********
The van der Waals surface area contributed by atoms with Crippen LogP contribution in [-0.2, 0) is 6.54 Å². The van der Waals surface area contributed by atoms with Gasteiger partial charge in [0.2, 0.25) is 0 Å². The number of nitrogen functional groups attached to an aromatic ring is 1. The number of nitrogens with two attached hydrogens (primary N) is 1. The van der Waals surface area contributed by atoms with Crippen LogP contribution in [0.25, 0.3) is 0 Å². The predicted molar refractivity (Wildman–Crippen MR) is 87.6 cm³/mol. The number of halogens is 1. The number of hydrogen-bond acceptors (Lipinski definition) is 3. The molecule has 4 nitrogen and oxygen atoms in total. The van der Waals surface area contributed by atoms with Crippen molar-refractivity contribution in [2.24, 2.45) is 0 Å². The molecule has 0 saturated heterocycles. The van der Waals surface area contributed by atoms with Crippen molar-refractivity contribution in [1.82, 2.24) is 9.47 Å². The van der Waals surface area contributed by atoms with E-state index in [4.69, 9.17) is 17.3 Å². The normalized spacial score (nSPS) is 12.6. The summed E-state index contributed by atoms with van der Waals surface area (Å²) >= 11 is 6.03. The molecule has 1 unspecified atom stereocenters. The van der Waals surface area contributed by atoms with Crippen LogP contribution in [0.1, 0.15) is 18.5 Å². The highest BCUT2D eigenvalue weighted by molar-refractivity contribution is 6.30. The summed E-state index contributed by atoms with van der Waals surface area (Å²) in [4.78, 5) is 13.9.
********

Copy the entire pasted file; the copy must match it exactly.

The van der Waals surface area contributed by atoms with Crippen LogP contribution in [-0.2, 0) is 6.54 Å². The van der Waals surface area contributed by atoms with Gasteiger partial charge in [0.2, 0.25) is 0 Å². The number of nitrogen functional groups attached to an aromatic ring is 1. The number of nitrogens with two attached hydrogens (primary N) is 1. The van der Waals surface area contributed by atoms with Crippen LogP contribution in [0.25, 0.3) is 0 Å². The predicted molar refractivity (Wildman–Crippen MR) is 87.6 cm³/mol. The number of halogens is 1. The number of hydrogen-bond acceptors (Lipinski definition) is 3. The molecule has 4 nitrogen and oxygen atoms in total. The van der Waals surface area contributed by atoms with Crippen molar-refractivity contribution in [2.24, 2.45) is 0 Å². The molecule has 0 saturated heterocycles. The van der Waals surface area contributed by atoms with Crippen molar-refractivity contribution in [1.82, 2.24) is 9.47 Å². The van der Waals surface area contributed by atoms with E-state index in [4.69, 9.17) is 17.3 Å². The normalized spacial score (nSPS) is 12.6. The summed E-state index contributed by atoms with van der Waals surface area (Å²) >= 11 is 6.03. The molecule has 1 unspecified atom stereocenters. The van der Waals surface area contributed by atoms with Crippen LogP contribution in [0.1, 0.15) is 18.5 Å². The highest BCUT2D eigenvalue weighted by molar-refractivity contribution is 6.30. The summed E-state index contributed by atoms with van der Waals surface area (Å²) in [4.78, 5) is 13.9.